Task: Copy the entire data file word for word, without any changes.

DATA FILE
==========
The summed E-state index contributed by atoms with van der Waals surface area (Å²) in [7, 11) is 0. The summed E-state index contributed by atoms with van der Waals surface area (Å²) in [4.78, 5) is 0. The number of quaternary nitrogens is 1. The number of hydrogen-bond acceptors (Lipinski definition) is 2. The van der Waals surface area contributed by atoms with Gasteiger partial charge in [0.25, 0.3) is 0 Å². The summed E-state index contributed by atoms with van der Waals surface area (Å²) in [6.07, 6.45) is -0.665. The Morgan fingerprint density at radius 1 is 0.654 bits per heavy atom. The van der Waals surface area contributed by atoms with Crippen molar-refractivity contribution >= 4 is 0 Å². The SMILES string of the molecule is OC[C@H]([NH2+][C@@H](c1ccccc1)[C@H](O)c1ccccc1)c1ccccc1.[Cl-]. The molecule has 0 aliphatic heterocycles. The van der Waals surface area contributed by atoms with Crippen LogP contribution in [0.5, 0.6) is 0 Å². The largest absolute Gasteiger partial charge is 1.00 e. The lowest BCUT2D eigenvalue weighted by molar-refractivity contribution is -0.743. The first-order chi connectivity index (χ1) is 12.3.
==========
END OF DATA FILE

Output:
The summed E-state index contributed by atoms with van der Waals surface area (Å²) in [7, 11) is 0. The summed E-state index contributed by atoms with van der Waals surface area (Å²) in [4.78, 5) is 0. The number of quaternary nitrogens is 1. The number of hydrogen-bond acceptors (Lipinski definition) is 2. The van der Waals surface area contributed by atoms with Gasteiger partial charge in [0.25, 0.3) is 0 Å². The summed E-state index contributed by atoms with van der Waals surface area (Å²) in [6.07, 6.45) is -0.665. The Morgan fingerprint density at radius 1 is 0.654 bits per heavy atom. The van der Waals surface area contributed by atoms with Crippen molar-refractivity contribution >= 4 is 0 Å². The SMILES string of the molecule is OC[C@H]([NH2+][C@@H](c1ccccc1)[C@H](O)c1ccccc1)c1ccccc1.[Cl-]. The molecule has 0 aliphatic heterocycles. The van der Waals surface area contributed by atoms with Crippen LogP contribution in [0.5, 0.6) is 0 Å². The largest absolute Gasteiger partial charge is 1.00 e. The lowest BCUT2D eigenvalue weighted by molar-refractivity contribution is -0.743. The first-order chi connectivity index (χ1) is 12.3.